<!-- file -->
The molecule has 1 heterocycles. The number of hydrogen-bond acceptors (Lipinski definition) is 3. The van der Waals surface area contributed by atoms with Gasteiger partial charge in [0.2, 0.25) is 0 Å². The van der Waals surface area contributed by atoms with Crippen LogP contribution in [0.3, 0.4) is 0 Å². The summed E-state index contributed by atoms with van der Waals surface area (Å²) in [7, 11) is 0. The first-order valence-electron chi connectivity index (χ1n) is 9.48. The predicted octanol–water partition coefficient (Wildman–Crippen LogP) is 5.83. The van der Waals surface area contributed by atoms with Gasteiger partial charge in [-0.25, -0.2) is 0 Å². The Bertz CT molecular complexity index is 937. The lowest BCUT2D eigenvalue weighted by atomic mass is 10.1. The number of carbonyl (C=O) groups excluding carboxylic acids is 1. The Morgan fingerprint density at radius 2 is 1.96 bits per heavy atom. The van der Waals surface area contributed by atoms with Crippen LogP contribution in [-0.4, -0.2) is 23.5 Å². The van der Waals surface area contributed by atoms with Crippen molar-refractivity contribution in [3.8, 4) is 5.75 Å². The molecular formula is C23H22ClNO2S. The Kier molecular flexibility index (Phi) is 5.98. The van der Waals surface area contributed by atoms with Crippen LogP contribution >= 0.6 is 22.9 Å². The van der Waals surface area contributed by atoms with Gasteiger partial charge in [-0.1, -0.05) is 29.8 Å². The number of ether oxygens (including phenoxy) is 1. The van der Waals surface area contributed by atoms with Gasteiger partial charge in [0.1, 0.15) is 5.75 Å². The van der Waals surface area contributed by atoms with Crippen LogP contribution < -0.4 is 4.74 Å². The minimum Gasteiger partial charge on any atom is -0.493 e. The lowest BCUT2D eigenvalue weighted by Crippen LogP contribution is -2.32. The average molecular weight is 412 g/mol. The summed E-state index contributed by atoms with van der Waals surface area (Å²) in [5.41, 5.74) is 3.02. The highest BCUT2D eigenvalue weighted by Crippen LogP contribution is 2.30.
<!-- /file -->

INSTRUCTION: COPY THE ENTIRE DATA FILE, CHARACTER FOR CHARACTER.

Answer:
The molecule has 1 heterocycles. The number of hydrogen-bond acceptors (Lipinski definition) is 3. The van der Waals surface area contributed by atoms with Gasteiger partial charge in [0.2, 0.25) is 0 Å². The van der Waals surface area contributed by atoms with Crippen LogP contribution in [0.3, 0.4) is 0 Å². The summed E-state index contributed by atoms with van der Waals surface area (Å²) in [7, 11) is 0. The first-order valence-electron chi connectivity index (χ1n) is 9.48. The predicted octanol–water partition coefficient (Wildman–Crippen LogP) is 5.83. The van der Waals surface area contributed by atoms with Gasteiger partial charge in [-0.25, -0.2) is 0 Å². The Bertz CT molecular complexity index is 937. The lowest BCUT2D eigenvalue weighted by atomic mass is 10.1. The number of carbonyl (C=O) groups excluding carboxylic acids is 1. The Morgan fingerprint density at radius 2 is 1.96 bits per heavy atom. The van der Waals surface area contributed by atoms with Crippen LogP contribution in [-0.4, -0.2) is 23.5 Å². The van der Waals surface area contributed by atoms with Crippen molar-refractivity contribution in [3.8, 4) is 5.75 Å². The molecular formula is C23H22ClNO2S. The Kier molecular flexibility index (Phi) is 5.98. The van der Waals surface area contributed by atoms with Crippen LogP contribution >= 0.6 is 22.9 Å². The van der Waals surface area contributed by atoms with Gasteiger partial charge in [-0.1, -0.05) is 29.8 Å². The number of ether oxygens (including phenoxy) is 1. The van der Waals surface area contributed by atoms with Gasteiger partial charge in [0.1, 0.15) is 5.75 Å². The van der Waals surface area contributed by atoms with Crippen LogP contribution < -0.4 is 4.74 Å². The minimum Gasteiger partial charge on any atom is -0.493 e. The lowest BCUT2D eigenvalue weighted by Crippen LogP contribution is -2.32. The average molecular weight is 412 g/mol. The summed E-state index contributed by atoms with van der Waals surface area (Å²) in [5.41, 5.74) is 3.02. The highest BCUT2D eigenvalue weighted by Crippen LogP contribution is 2.30.